TruthVid's 100 Proofs that the Israelites were White, Part 14
Here we discuss points # 38 and 39 of TruthVid’s 100 Proofs, which concerns Ezekiel's lamentations of Tyre and the minor prophets. William Finck’s prepared notes are found below.
(38) Ezekiel’s Lamentations over Tyre
In all of the ancient Greek accounts, beginning with Herodotus, the Dardans, and therefore the Trojans, the Leleges, Carians and Milesians, the Cilicians, and the Phoenicians were all related, and many of these groups were described as having originated in Crete. In the Greek myths from as early as the Iliad, Europa was the daughter of Phoenix, the son of Agenor king of Tyre, and the sister of Cadmus the Phoenician, who founded the Greek city of Thebes. Europa was the mother of Sarpedon, the legendary founder of Miletus, a notable city of the Carians, and Sarpedon was the father of Minos, the famous king of the Cretans from which we get the name Minoans. Herodotus attested that all of the colonies of the Phoenicians had come from Tyre. But in the Bible, while Tyre was within the inheritance of Asher the Septuagint version indicates that the walled cities of the Tyrians would be inherited by the tribe of Naphtali. Later, where Hiram king of Tyre, who was subject to David and Solomon, had sent to Solomon a craftsman to help with the design of the temple, Flavius Josephus wrote in Book 8 of his Antiquities: “76 Now Solomon sent for a craftsman out of Tyre, whose name was Hiram; he was by birth of the tribe of Naphtali, on the mother's side (for she was of that tribe;) but his father was Ur, of the family of the Israelites.”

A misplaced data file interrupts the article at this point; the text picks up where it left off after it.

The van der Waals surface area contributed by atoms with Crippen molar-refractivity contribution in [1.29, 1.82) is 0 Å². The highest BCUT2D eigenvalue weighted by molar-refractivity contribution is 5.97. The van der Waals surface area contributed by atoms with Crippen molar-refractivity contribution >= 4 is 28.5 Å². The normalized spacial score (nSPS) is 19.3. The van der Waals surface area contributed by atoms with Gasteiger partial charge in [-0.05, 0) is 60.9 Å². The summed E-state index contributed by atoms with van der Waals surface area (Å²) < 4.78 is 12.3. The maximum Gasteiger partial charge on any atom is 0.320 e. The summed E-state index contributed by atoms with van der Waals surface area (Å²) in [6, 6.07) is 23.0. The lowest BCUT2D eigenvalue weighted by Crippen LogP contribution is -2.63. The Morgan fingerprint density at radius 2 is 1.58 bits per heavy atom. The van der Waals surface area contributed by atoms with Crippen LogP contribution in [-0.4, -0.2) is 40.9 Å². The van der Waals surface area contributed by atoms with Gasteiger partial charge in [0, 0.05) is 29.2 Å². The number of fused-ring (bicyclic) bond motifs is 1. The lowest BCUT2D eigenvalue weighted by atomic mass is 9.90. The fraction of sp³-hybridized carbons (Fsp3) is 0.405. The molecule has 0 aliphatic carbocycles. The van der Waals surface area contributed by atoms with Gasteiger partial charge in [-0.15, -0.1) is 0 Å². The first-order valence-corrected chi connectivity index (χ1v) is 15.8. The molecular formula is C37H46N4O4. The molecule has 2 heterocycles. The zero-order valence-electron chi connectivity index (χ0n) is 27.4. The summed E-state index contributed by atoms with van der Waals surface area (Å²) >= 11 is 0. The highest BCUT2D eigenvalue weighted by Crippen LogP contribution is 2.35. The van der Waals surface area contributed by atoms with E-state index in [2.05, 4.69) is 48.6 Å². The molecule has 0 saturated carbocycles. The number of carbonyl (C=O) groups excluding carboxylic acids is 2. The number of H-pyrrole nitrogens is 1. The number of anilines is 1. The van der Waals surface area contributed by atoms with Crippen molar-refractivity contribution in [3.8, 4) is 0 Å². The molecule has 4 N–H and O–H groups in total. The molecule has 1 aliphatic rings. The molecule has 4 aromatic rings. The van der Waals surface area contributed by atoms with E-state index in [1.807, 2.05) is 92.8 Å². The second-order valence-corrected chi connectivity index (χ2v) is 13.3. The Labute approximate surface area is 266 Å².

The modern Jews have always disclaimed the Tyrians as Israelites. They must do that, because otherwise their entire narrative concerning their own identity disintegrates. In the Book of Judges there is the song of Deborah after the victory of Israel over the Canaanites in the north, and she asked why Dan remained in ships and Asher abode in his breaches, which are his port cities, rather than come to the fight. Four centuries later, the census of David counted the Israelites in Tyre and Sidon just as in every other city in Israel. The relationship of David and Hiram, the king of Tyre, shows that Hiram was subservient to David and complied with him happily. Solomon gave Hiram cities in Galilee as a gift, so that also shows that Hiram was an Israelite, but here in Ezekiel there will be no doubt that the kings of Tyre were of Israel.